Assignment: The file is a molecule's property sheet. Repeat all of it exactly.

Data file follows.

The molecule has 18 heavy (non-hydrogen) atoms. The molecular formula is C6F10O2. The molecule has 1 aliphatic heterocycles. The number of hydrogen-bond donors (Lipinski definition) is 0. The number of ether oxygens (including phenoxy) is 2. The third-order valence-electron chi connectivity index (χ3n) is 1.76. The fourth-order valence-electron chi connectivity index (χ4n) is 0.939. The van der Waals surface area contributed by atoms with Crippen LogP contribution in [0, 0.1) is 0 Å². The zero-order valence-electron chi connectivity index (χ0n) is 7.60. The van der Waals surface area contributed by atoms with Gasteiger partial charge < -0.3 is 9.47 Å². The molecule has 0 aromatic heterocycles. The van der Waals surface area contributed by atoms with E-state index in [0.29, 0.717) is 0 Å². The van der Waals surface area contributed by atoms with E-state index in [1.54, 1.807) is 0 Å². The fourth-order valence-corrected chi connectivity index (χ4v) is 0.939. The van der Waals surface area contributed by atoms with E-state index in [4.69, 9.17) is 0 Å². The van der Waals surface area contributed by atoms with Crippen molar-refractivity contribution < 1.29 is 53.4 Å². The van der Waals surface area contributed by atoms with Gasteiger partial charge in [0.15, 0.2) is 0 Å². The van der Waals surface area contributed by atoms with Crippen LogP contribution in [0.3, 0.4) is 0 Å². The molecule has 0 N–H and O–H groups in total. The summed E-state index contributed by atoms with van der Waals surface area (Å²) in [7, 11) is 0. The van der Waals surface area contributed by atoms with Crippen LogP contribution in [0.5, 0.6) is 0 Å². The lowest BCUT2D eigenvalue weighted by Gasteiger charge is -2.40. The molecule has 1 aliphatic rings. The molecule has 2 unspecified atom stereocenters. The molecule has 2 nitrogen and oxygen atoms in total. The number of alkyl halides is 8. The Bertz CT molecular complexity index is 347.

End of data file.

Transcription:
The molecule has 18 heavy (non-hydrogen) atoms. The molecular formula is C6F10O2. The molecule has 1 aliphatic heterocycles. The number of hydrogen-bond donors (Lipinski definition) is 0. The number of ether oxygens (including phenoxy) is 2. The third-order valence-electron chi connectivity index (χ3n) is 1.76. The fourth-order valence-electron chi connectivity index (χ4n) is 0.939. The van der Waals surface area contributed by atoms with Crippen LogP contribution in [0, 0.1) is 0 Å². The zero-order valence-electron chi connectivity index (χ0n) is 7.60. The van der Waals surface area contributed by atoms with Gasteiger partial charge < -0.3 is 9.47 Å². The molecule has 0 aromatic heterocycles. The van der Waals surface area contributed by atoms with E-state index in [0.29, 0.717) is 0 Å². The van der Waals surface area contributed by atoms with E-state index in [1.54, 1.807) is 0 Å². The fourth-order valence-corrected chi connectivity index (χ4v) is 0.939. The van der Waals surface area contributed by atoms with E-state index in [4.69, 9.17) is 0 Å². The van der Waals surface area contributed by atoms with Crippen molar-refractivity contribution < 1.29 is 53.4 Å². The van der Waals surface area contributed by atoms with Gasteiger partial charge in [0.15, 0.2) is 0 Å². The van der Waals surface area contributed by atoms with Crippen LogP contribution in [0.3, 0.4) is 0 Å². The molecule has 0 N–H and O–H groups in total. The summed E-state index contributed by atoms with van der Waals surface area (Å²) in [7, 11) is 0. The van der Waals surface area contributed by atoms with Crippen LogP contribution in [0.5, 0.6) is 0 Å². The lowest BCUT2D eigenvalue weighted by Gasteiger charge is -2.40. The molecule has 1 aliphatic rings. The molecule has 2 unspecified atom stereocenters. The molecule has 2 nitrogen and oxygen atoms in total. The number of alkyl halides is 8. The Bertz CT molecular complexity index is 347.